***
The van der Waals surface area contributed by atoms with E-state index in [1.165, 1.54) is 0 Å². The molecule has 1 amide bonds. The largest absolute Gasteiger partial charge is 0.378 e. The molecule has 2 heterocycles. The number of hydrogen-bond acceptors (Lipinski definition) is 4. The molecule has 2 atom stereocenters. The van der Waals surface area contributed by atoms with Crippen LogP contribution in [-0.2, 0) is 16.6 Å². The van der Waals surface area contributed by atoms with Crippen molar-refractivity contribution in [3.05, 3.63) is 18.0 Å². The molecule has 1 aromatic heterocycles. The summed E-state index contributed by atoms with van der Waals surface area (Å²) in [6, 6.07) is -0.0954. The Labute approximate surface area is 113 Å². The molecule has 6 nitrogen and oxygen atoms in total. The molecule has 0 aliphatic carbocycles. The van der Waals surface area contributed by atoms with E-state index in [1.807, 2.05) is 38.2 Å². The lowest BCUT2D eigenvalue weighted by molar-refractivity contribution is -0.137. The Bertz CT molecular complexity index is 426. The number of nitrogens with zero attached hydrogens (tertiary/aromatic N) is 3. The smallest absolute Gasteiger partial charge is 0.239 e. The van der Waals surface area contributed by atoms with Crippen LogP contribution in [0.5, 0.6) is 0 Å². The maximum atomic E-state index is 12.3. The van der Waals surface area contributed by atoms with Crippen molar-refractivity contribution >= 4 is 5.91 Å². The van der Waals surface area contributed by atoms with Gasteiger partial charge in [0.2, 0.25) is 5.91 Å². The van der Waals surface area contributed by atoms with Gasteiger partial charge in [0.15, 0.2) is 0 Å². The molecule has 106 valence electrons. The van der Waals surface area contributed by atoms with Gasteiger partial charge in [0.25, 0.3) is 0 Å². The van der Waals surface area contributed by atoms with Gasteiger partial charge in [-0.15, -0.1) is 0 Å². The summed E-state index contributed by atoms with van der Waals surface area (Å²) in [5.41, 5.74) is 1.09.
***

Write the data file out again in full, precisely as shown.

The van der Waals surface area contributed by atoms with E-state index in [1.165, 1.54) is 0 Å². The molecule has 1 amide bonds. The largest absolute Gasteiger partial charge is 0.378 e. The molecule has 2 heterocycles. The number of hydrogen-bond acceptors (Lipinski definition) is 4. The molecule has 2 atom stereocenters. The van der Waals surface area contributed by atoms with Crippen LogP contribution in [-0.2, 0) is 16.6 Å². The van der Waals surface area contributed by atoms with Crippen molar-refractivity contribution in [3.05, 3.63) is 18.0 Å². The molecule has 1 aromatic heterocycles. The summed E-state index contributed by atoms with van der Waals surface area (Å²) in [6, 6.07) is -0.0954. The Labute approximate surface area is 113 Å². The molecule has 6 nitrogen and oxygen atoms in total. The molecule has 0 aliphatic carbocycles. The van der Waals surface area contributed by atoms with E-state index in [1.807, 2.05) is 38.2 Å². The lowest BCUT2D eigenvalue weighted by molar-refractivity contribution is -0.137. The Bertz CT molecular complexity index is 426. The number of nitrogens with zero attached hydrogens (tertiary/aromatic N) is 3. The smallest absolute Gasteiger partial charge is 0.239 e. The van der Waals surface area contributed by atoms with Crippen LogP contribution in [0.5, 0.6) is 0 Å². The maximum atomic E-state index is 12.3. The van der Waals surface area contributed by atoms with Crippen molar-refractivity contribution >= 4 is 5.91 Å². The van der Waals surface area contributed by atoms with Gasteiger partial charge in [0.2, 0.25) is 5.91 Å². The van der Waals surface area contributed by atoms with Gasteiger partial charge in [0.15, 0.2) is 0 Å². The molecule has 106 valence electrons. The van der Waals surface area contributed by atoms with Gasteiger partial charge in [0.25, 0.3) is 0 Å². The van der Waals surface area contributed by atoms with Gasteiger partial charge in [-0.15, -0.1) is 0 Å². The summed E-state index contributed by atoms with van der Waals surface area (Å²) in [5.41, 5.74) is 1.09.